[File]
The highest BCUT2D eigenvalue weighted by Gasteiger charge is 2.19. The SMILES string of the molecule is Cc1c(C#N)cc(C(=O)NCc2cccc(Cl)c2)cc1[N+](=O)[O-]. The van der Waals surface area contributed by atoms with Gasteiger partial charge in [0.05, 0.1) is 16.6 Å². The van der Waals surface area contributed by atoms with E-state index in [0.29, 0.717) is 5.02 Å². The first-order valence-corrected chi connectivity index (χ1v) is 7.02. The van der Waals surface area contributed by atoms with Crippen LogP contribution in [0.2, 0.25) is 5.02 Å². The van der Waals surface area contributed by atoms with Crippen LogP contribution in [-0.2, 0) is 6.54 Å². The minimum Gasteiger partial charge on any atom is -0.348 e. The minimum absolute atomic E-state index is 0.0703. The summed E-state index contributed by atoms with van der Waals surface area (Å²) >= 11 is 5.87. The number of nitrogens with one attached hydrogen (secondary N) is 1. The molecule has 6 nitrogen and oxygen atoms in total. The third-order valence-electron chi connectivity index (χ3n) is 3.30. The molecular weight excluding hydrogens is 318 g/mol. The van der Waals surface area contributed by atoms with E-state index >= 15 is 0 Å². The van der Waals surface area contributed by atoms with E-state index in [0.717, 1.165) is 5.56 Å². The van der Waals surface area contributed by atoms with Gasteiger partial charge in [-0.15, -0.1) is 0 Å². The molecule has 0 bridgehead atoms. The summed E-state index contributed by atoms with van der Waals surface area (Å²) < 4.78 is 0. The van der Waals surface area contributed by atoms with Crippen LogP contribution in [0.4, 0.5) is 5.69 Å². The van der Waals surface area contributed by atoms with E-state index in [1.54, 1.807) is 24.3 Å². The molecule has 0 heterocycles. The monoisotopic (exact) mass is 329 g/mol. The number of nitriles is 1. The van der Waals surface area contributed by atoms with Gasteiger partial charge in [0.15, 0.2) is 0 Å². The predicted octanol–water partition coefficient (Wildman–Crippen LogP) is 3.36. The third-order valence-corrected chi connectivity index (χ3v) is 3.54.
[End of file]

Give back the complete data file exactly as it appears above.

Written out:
The highest BCUT2D eigenvalue weighted by Gasteiger charge is 2.19. The SMILES string of the molecule is Cc1c(C#N)cc(C(=O)NCc2cccc(Cl)c2)cc1[N+](=O)[O-]. The van der Waals surface area contributed by atoms with Gasteiger partial charge in [0.05, 0.1) is 16.6 Å². The van der Waals surface area contributed by atoms with E-state index in [0.29, 0.717) is 5.02 Å². The first-order valence-corrected chi connectivity index (χ1v) is 7.02. The van der Waals surface area contributed by atoms with Crippen LogP contribution in [0.2, 0.25) is 5.02 Å². The van der Waals surface area contributed by atoms with Crippen LogP contribution in [-0.2, 0) is 6.54 Å². The minimum Gasteiger partial charge on any atom is -0.348 e. The minimum absolute atomic E-state index is 0.0703. The summed E-state index contributed by atoms with van der Waals surface area (Å²) >= 11 is 5.87. The number of nitrogens with one attached hydrogen (secondary N) is 1. The molecule has 6 nitrogen and oxygen atoms in total. The third-order valence-electron chi connectivity index (χ3n) is 3.30. The molecular weight excluding hydrogens is 318 g/mol. The van der Waals surface area contributed by atoms with E-state index >= 15 is 0 Å². The van der Waals surface area contributed by atoms with E-state index in [0.717, 1.165) is 5.56 Å². The van der Waals surface area contributed by atoms with Gasteiger partial charge in [-0.15, -0.1) is 0 Å². The molecule has 0 bridgehead atoms. The summed E-state index contributed by atoms with van der Waals surface area (Å²) < 4.78 is 0. The van der Waals surface area contributed by atoms with Crippen LogP contribution in [0.4, 0.5) is 5.69 Å². The van der Waals surface area contributed by atoms with E-state index in [1.54, 1.807) is 24.3 Å². The molecule has 0 heterocycles. The monoisotopic (exact) mass is 329 g/mol. The number of nitriles is 1. The van der Waals surface area contributed by atoms with Gasteiger partial charge in [0.15, 0.2) is 0 Å². The predicted octanol–water partition coefficient (Wildman–Crippen LogP) is 3.36. The third-order valence-corrected chi connectivity index (χ3v) is 3.54.